The Court observed that: At issue here is the raison d'ĂȘtre of the European Union and the creation of an area of
freedom, security and justice and, in particular, the Common European Asylum System, based on mutual confidence and a presumption of compliance, by other Member States, with European Union law and, in particular, fundamental rights. (para 83)

It accepted that: as stated by N.S., were Regulation No 343/2003 to require a conclusive presumption of compliance with fundamental rights, it could itself be regarded as undermining the safeguards which are intended to ensure compliance with fundamental rights by the European Union and its Member States. That would be the case, inter alia, with regard to a provision which laid down that certain States are 'safe countries' with regard to compliance with fundamental rights, if that provision had to be interpreted as constituting a conclusive presumption, not admitting of any evidence to the contrary... (T)he mere ratification of conventions by a Member State cannot result in the application of a conclusive presumption that that State observes those conventions... In those circumstances, the presumption underlying the relevant legislation, stated in paragraph 80 above, that asylum seekers will be treated in a way which complies with fundamental rights, must be regarded as rebuttable. In the light of those factors, the answer to the questions referred is that European Union law precludes the application of a conclusive presumption that the Member State which [is responsible for examining an asylum claim under the Dublin Regulation] observes the fundamental rights of the European Union. (para 100-105)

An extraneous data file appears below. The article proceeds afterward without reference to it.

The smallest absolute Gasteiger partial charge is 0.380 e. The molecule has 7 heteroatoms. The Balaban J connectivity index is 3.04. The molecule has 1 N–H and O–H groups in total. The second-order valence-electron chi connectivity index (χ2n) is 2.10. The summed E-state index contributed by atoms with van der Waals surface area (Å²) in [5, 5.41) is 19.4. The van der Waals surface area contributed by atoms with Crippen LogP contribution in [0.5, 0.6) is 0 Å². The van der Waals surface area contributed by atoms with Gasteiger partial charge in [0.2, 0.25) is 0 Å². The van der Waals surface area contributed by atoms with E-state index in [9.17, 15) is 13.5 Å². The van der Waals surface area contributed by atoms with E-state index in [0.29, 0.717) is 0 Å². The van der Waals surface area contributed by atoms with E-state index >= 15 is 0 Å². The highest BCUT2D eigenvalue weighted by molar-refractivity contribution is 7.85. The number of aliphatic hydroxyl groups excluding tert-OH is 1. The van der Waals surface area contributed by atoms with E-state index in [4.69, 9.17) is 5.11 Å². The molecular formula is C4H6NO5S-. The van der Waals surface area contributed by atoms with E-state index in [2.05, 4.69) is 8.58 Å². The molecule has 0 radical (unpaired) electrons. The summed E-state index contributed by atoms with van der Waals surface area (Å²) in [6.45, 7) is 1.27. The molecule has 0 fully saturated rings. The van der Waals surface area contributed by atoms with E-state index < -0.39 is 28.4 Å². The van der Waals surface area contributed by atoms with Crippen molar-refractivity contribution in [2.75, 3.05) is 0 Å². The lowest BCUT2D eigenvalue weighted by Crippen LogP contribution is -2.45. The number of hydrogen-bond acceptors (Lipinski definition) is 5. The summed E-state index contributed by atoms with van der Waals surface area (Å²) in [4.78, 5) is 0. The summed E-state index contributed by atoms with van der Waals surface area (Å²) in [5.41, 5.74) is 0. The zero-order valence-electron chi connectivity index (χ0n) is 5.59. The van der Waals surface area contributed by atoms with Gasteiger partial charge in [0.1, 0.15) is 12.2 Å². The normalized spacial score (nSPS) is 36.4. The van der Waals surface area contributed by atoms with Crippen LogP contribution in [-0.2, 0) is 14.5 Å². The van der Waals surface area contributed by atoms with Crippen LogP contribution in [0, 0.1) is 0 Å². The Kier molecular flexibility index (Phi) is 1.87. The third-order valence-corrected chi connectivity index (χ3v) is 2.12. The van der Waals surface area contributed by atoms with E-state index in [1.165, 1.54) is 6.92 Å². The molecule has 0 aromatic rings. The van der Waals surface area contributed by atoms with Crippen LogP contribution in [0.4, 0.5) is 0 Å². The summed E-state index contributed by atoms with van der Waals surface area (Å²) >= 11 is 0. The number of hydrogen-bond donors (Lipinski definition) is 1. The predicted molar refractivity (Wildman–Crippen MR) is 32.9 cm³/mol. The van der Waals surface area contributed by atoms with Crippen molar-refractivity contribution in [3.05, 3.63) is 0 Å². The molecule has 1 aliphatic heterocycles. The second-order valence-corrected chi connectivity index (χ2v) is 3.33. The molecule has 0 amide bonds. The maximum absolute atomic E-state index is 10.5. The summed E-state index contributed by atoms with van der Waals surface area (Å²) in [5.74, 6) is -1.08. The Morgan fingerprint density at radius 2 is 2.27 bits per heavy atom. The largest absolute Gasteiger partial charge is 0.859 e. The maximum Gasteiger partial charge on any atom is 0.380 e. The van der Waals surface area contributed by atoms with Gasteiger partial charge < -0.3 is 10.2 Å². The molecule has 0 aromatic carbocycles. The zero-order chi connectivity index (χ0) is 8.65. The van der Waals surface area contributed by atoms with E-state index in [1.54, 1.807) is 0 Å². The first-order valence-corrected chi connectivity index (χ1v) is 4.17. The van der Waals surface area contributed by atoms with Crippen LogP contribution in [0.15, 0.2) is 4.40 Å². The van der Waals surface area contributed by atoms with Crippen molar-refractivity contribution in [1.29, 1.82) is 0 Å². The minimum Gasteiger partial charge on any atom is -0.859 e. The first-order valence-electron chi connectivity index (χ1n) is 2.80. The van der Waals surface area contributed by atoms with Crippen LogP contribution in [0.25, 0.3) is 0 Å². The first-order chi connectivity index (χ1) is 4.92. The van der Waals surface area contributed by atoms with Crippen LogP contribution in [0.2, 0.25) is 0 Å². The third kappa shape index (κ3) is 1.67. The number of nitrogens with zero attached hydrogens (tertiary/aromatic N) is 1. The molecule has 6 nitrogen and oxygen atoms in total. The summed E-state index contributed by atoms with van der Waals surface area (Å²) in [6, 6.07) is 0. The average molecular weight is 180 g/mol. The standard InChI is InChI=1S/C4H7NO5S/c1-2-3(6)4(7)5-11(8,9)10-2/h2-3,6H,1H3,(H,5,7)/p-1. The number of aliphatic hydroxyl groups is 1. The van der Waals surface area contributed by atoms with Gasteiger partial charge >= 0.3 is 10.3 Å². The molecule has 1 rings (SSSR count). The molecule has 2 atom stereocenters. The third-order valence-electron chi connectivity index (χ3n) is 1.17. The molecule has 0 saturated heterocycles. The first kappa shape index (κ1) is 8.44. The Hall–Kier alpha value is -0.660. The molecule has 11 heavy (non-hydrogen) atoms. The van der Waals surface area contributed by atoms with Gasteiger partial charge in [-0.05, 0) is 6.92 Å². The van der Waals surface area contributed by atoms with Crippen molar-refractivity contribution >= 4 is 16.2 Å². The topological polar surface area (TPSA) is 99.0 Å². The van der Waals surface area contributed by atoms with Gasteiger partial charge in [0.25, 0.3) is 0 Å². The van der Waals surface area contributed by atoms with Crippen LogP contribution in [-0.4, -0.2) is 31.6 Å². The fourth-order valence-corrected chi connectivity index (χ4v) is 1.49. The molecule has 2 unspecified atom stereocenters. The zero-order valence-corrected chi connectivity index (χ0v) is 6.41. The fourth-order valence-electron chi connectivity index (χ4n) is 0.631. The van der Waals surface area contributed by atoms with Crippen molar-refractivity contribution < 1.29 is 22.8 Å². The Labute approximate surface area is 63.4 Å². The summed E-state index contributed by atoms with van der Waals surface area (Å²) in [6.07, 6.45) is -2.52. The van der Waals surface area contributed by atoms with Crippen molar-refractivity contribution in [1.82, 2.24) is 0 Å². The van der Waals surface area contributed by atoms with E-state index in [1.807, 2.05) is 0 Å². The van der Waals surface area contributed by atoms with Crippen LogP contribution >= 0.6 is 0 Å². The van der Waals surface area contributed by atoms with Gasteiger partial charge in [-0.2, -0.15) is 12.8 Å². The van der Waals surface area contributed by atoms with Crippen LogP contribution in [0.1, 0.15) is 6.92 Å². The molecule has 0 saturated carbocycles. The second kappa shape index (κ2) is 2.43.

Some of the Member States that intervened at the hearing had objected that they were in no position to assess the risk that other Member States would breach fundamental rights but the Court rejected their claim. It held that they could use the same kind of country information as the European Court of Human Rights in order to assess the functioning of the asylum system in the Member State responsible, making it possible to evaluate those risks. (para 91)